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Peterborough Becomes a Unitary Authority



In 1998 Peterborough gained autonomy from Cambridgeshire County Council control as a unitary authority area. It continues to form part of Cambridgeshire for ceremonial purposes.

(Some) Women Get the Vote!



In 1918 the Representation of the People Act was passed which allowed women over the age of 30 who met a property qualification to vote. Although 8.5 million women met this criteria, it only represented 40 per cent of the total population of women in the UK. The same act abolished property and other restrictions for men, and extended the vote to all men over the age of 21. Additionally, men in the armed forces could vote from the age of 19. The electorate increased from eight to 21 million, but there was still huge inequality between women and men.

Women Achieve the Same Voting Rights as Men



It was with the Equal Franchise Act of 1928 that women over 21 were able to vote and women finally achieved the same voting rights as men. This act increased the number of women eligible to vote to 15 million.

Education Becomes Compulsory for All



In 1880 an Education Act made school attendance compulsory between the ages of five and ten, though by the early 1890s attendance within this age group was falling well short at 82 per cent. Many children worked outside school hours and truancy was a major problem due to the fact that parents could not afford to give up income earned by their children. Compulsory education was also extended to blind and deaf children under the Elementary Education (Blind and Deaf Children) Act of 1893, which established special schools. Similar provision was made for physically-impaired children in the Elementary Education (Defective and Epileptic Children) Act of 1899.

Slavery Abolished in the British Empire



The Slavery Abolition Act 1833 abolished slavery throughout the British Empire,the Act had its third reading in the House of Commons on 26 July 1833, three days before William Wilberforce, one of the leading figures in the Anti-Slavery Society, died. This Act of the Parliament of the United Kingdom, expanded the jurisdiction of the Slave Trade Act 1807, making the purchase or ownership of slaves illegal within Britain and the British Empire, with the exception "of the Territories in the Possession of the East India Company", Ceylon (Sri Lanka), and Saint Helena. The Act was repealed in 1998 though slavery remains illegal.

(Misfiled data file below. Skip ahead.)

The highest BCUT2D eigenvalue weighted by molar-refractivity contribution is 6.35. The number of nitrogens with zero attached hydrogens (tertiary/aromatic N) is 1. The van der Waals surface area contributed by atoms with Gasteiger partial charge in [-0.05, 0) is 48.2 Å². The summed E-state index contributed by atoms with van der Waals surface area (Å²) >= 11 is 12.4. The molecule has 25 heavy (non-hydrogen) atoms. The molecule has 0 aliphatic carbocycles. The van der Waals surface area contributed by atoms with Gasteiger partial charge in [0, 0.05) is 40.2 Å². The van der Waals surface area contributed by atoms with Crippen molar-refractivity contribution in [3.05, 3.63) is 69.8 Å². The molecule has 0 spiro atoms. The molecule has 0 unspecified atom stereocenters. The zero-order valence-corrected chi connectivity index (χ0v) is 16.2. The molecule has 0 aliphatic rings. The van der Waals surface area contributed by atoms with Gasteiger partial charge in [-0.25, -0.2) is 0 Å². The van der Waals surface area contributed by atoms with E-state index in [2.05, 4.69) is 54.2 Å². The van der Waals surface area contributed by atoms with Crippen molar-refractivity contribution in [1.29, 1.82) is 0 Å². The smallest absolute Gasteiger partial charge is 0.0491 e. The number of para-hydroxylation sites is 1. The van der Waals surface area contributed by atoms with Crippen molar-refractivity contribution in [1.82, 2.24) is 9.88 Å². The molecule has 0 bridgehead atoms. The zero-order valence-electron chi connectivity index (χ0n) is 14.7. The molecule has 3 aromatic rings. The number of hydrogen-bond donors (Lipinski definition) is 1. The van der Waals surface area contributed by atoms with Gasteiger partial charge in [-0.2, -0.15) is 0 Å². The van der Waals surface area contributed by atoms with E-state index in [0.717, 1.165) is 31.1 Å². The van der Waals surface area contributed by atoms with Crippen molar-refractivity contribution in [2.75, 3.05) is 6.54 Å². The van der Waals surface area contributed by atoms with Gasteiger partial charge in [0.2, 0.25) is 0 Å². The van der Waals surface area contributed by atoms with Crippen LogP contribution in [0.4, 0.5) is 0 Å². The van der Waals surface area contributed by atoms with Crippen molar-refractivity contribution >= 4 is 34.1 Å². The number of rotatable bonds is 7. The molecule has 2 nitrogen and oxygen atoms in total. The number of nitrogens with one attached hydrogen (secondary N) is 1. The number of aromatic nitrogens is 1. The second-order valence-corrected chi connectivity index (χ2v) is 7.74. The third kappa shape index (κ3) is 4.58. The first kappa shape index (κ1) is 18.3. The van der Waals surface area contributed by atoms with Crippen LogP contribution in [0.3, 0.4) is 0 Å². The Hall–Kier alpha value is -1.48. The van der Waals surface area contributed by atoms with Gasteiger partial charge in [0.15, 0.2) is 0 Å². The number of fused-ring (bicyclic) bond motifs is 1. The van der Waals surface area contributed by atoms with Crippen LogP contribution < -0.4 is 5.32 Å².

Opening of Peterborough Prison



HMP Peterborough was opened in March 2005 on the former site of the Baker Perkins engineering works. It is a local category B prison and is the country's only dual purpose-built prison for men and women. The prison also has a 12 place Mother and Baby Unit. The prison is operated by Sodexo Justice Services.  

‘Our Journey’ Launched



'Our Journey', the digital timeline for Peterborough was launched on 8th June 2018, during the year of 'Peterborough Celebrates', commemorating 900 years since the building of Peterborough Cathedral. It aims to tell the story of Peterborough and its people and is designed to grow over time, as more and more of the people of Peterborough; individuals, groups and communities add their stories, so that it truly represents the dynamic, diverse city that is PETERBOROUGH!

Peterborough’s 2011 Census



The census taken in 2011 shows the diversity of people to be found in the city. Peterborough’s population rose by 27,570 to 183,631 between 2001 and 2011. The population included people born in Italy, Portugal, Poland, Lithuania, Zimbabwe, Pakistan, India, Australia, USA, and the Caribbean. The vast majority of new arrivals were of the most economically active age range, between 20 and 44 years. Peterborough continues to be a growing, thriving and diverse city.

Mrs Pankhurst Visits Peterborough



Mrs Emmeline Pankhurst the leader of the Women's Social and Political Union visited Peterborough in February 1911. She was chief speaker at an 'at home' at the Fitzwilliam Assembly Rooms preceding an evening meeting at the Corn Exchange.


‘Welcome’ to the Suffragettes!



The Great Pilgrimage was a march in Britain by suffragists campaigning non-violently for women's suffrage, organised by the National Union of Women's Suffrage Societies (NUWSS).  The march finished at Hyde Park in London and women (50 000 of them) came from all around England and Wales. When the Great Pilgrimage reached Peterborough in November 1912 their welcome was not very warm! The suffragettes had planned a meeting in the Stanley Recreation Ground, even though the Chief Constable of the City had advised them to hire a hall; his advice proved wise as the meeting was stormed by young men who threw eggs and did not allow anyone to speak. The suffragettes were chased back to their headquarters at the Bedford Hotel. Mrs Fordham of Fletton Avenue, the honorary secretary of the Peterborough Branch of the Women's Social and Political Union was quoted in the Peterborough Advertiser of 16 November 2012 saying, " I am thoroughly ashamed of Peterborough boys. It was not full grown and sensible citizens who rushed our meeting, threw rotten eggs and endangered life; it was not the college boys either, but two or three hundred schoolboys of about fourteen years of age. And these are the young hopefuls who are to be given a voice in the government of their imperial motherland, so soon as they reach the mature age of twenty one, while women, however educated, sensible, wise, sedate, however wealthy in property, however hard they have to work for their living in factory, shop and home, are denied that elemental right of citizenship".